Effective merchandising is essential to the long term health of your brand. Retailer shelves are frequently the first impression consumers have of your products. Make it a good one!
Effective merchandising includes shelf management and product placement on retailer shelves. It maximizes category sales, drives shopper foot traffic, increases market shopper basket size, and it can give retailers a sustainable competitive advantage in their market. A retailer’s merchandising strategy communicates their marketing strategy to shoppers; great selection, fair prices, health focused, community involved, etc.
Effective self-management strategies can be used to communicate a consistent message to customers, highlighting your commitment to meet their needs. There is where real shopper loyalty exists – consumers what to shop retailers who best meet their needs. It can differentiate you from your competition. Product placement is critical. Consumers want stores with a good selection that are easy and friendly to shop and they want their favorite brands at a fair price.
Getting your product featured on the retailer’s shelf in the right place and at the right stores is key to any brand’s success. Most retailers merchandise items grouped by brand. A more effective strategy would be to merchandise items around the way shoppers use the products – shopper need states. This strategy allows consumers to easily compare similar items.
Product assortment and segmentation
Segmenting breaks up the category to make it easier to shop by style, quality, flavor, scent, color, type, etc. New mothers, for example, will find it easier to shop the diaper category if it’s segmented by baby size (newborn, infant, toddler, etc.), diaper quality (super-premium, premium, and economy), and then by brand.
Another component of placement is product assortment. Customers want the top items available in the market in addition to specialty or niche items that meet their needs. The goal is to have a broad assortment without too many duplicates because customers make judgments about retailers based upon assortment: too few items and they perceive the assortment to be poor and too many items cause confusion. The proper mix includes top-selling items available as well as specialty items that differentiate your store.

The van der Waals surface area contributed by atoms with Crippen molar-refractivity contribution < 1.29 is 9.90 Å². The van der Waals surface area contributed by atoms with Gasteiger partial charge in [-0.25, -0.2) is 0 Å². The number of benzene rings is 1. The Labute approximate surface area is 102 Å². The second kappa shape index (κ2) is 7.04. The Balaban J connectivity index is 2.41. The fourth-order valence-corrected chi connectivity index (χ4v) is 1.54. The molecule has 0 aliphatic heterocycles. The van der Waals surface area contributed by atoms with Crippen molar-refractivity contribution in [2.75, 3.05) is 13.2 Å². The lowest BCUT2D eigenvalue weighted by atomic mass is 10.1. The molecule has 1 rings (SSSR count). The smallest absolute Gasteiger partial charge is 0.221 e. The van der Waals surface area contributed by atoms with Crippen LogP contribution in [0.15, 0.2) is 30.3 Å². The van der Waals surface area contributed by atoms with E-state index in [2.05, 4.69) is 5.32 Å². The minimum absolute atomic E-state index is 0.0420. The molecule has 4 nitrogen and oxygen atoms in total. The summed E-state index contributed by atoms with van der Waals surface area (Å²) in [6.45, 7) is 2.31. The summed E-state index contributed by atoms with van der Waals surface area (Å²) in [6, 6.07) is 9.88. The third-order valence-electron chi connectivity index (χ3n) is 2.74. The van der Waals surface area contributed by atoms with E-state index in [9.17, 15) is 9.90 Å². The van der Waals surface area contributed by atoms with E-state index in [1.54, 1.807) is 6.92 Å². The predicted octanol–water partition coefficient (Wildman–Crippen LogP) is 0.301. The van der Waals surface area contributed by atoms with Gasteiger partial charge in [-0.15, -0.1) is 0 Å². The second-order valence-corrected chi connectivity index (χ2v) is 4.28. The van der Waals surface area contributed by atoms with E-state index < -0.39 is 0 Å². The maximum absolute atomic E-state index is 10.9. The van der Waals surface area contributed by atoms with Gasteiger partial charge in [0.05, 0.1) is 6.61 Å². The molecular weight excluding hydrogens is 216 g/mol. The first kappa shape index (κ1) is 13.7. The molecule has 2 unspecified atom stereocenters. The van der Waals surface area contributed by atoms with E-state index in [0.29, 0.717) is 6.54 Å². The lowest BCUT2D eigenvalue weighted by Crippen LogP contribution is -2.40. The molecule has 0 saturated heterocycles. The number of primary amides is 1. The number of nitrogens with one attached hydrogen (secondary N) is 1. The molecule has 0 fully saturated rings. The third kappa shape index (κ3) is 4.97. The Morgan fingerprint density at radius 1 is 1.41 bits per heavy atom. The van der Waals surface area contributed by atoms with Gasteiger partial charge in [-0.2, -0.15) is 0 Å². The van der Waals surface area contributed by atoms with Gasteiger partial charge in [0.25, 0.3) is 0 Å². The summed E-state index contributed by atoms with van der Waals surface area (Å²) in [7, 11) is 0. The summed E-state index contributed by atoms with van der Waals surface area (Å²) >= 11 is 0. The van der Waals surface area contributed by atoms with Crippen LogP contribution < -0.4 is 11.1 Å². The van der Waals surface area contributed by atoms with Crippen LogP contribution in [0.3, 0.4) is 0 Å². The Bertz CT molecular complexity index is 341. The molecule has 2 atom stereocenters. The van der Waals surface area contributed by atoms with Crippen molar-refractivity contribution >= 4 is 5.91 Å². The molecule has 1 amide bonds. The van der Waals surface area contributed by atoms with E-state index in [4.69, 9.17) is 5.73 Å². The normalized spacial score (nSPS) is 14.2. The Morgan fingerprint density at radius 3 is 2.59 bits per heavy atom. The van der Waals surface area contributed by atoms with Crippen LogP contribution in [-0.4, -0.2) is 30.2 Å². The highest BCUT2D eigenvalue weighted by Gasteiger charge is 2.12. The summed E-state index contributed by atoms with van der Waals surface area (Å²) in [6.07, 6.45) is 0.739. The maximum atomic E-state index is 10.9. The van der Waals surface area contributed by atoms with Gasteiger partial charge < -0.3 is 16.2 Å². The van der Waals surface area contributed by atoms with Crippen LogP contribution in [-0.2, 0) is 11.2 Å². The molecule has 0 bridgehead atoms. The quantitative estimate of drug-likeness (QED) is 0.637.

Manufacturers need to work closely with retailers to ensure that each item has enough holding power (items available for sale on the shelf) to support consumer takeaway. A common strategy is for a retailer to have several days of supply of each item available on the shelf.
For example, if an item comes 12 to a case and they sell an average of two a day, a retailer may want to have enough space on the shelf to hold 1.5 cases of product. The goal is to have no additional back-stock while avoiding out-of-stocks. In this example, the retailer could reorder the item one case a week. Retailers need to enforce this discipline-at-shelf strategy across each of their stores.
This is one of the main reasons the practice of category management started. Its mission is simply to reduce out-of-stocks, maximize inventory efficiency, increase consumer takeaway, and increase the profitability of a brand. Category management has now evolved to fully understanding consumer buying habits and helping brands meet consumers’ needs.